No Apples In The Garden Of Eden?


Early Christian scholars often took the forbidden fruit to be an apple, maybe because of the irresistible pun suggested by the Latin “malum”, which means both “apple” and “evil.”  One early Latin translation of the bible uses “apple” instead of “fruit.”  A contributing factor no doubt was that apples were a lot more popular in Europe than in the Middle East, where it’s generally too hot for them to thrive.

The apple wasn’t the unanimous choice for forbidden fruit.  Carved depictions of Adam and Eve with apples are found in early Christian catacombs and on sarcophagi.  The apple was the favored representation of the forbidden fruit in Christian art in France and Germany beginning around the 12th century.  Byzantine and Italian artists however tended to go with the fig.

It is easy to understand why the apple was chosen as the most likely temptation in the garden of Eden because it has a lot to recommend it: They are red (blood) or golden (greed), round (fertility) and sweet-tasting (desire).  For good or for bad, it is almost certainly true that the apple was not the fruit that Eve used to tempt Adam.  The main reason for this is that the climate in the garden was just not suitable for growing apples.  Apples grow mostly in cool weather such as we have in the northeast.  The actual location of of the garden of Eden is a matter of some speculation, but some scholars place it in the Mid East – more specifically in Persia (Iraq) near an area close to both the Tigris and Euphrates rivers, in what we call now the “cradle of civilization”.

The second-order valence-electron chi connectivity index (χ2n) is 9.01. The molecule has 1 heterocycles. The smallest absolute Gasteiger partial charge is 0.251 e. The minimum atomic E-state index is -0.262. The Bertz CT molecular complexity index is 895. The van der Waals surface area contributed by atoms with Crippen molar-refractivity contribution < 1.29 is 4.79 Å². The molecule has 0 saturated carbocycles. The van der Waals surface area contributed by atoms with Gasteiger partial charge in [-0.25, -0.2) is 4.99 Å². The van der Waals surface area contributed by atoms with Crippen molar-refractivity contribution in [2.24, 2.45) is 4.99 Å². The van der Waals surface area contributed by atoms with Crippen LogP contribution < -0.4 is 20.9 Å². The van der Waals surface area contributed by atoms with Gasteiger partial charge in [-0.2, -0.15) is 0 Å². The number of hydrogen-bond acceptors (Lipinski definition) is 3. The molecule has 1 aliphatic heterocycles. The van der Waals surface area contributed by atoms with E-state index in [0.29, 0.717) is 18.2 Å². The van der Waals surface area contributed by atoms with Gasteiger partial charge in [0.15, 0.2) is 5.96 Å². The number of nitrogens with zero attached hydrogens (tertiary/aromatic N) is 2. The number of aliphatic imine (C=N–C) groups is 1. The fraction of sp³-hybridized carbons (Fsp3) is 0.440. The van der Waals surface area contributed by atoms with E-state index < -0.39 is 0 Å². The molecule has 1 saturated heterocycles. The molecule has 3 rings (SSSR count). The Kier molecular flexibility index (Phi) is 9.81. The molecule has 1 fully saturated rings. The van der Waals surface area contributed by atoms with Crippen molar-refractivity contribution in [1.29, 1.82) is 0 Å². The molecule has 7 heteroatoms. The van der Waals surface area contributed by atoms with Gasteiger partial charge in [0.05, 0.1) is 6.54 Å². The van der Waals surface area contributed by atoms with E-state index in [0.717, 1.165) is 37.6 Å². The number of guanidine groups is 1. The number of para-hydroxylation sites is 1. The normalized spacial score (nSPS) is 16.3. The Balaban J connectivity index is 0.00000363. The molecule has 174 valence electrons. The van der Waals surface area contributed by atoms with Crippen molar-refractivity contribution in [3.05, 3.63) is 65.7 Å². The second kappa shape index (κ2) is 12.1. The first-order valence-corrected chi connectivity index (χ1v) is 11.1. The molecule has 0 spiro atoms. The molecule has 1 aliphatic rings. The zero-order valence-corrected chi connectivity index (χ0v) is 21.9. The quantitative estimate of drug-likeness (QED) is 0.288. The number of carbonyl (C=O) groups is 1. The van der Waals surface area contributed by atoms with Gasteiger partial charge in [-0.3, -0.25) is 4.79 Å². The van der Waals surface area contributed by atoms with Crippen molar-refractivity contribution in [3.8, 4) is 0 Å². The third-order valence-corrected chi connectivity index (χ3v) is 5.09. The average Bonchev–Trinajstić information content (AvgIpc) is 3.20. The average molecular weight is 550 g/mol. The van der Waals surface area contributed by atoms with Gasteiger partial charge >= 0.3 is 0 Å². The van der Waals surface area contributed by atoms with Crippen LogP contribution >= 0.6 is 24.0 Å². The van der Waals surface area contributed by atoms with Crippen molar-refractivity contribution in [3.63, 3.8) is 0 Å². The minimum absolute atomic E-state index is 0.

It appears that the apple was not the forbidden fruit, and Adam never ate an apple.  The real forbidden fruit was probably an apricot or a pomegranate.  But why do we think it was the apple?  Sometime in the 8th century, the Celts believed that apples contained divine wisdom, and when you ate an apple you were taken to a kind of paradise.  This is because the the Celts associated apples with the sun.  The Celtic word for apple is “abal” which is said to be a derivative of the Greek word for the god Apollo.  The whole story takes on an additional twist when you consider subsequent history.  When Columbus was on his was to the new world he got lost and landed in South America.  It was there that he gazed upon the Orinoco River in Venezuela and assumed it was the gateway to the Garden of Eden.  When Columbus returned back to Spain, he brought with him an amazing new fruit that he called the “poma amoris”, or the “love apple”.  Today we call this rather tasty fruit a tomato.

Although early Christians ate apples, they remained cautious of eating tomatoes for 150 years.  Of course they were not eaten whole and never in their natural state.  The tomato is a  member of the nightshade family (which is a poison) and is not a vegetable at all but the berry fruit of a vine.  Spanish conquistadors brought tomatos back with them to Spain where they were not accepted as edible but viewed with great suspicion as poisonous, as were other various members of the nightshade family such as the mandrake,  potato, and eggplant.

Americans and Northern Europeans remained skeptical of the strange fruit and it took until the late 1700’s – early 1800’s for the fruit to gain popularity in both England and America.  In 1820 in New Jersey, Robert Johnson announced he would disprove all fears of the forbidden fruit and publicly eat a tomatoe.  He survived to the astonishment of the crowd, of whom several of the ladies had fainted.

Legend has it that Mr. Johnson did indeed set up the very first tomato canning factory in New Jersey.  Can this be true?  We don’t know, but Camden, New Jersey is the home of the Campbell soup company, and their signature product is canned tomato soup, so perhaps it is true after all!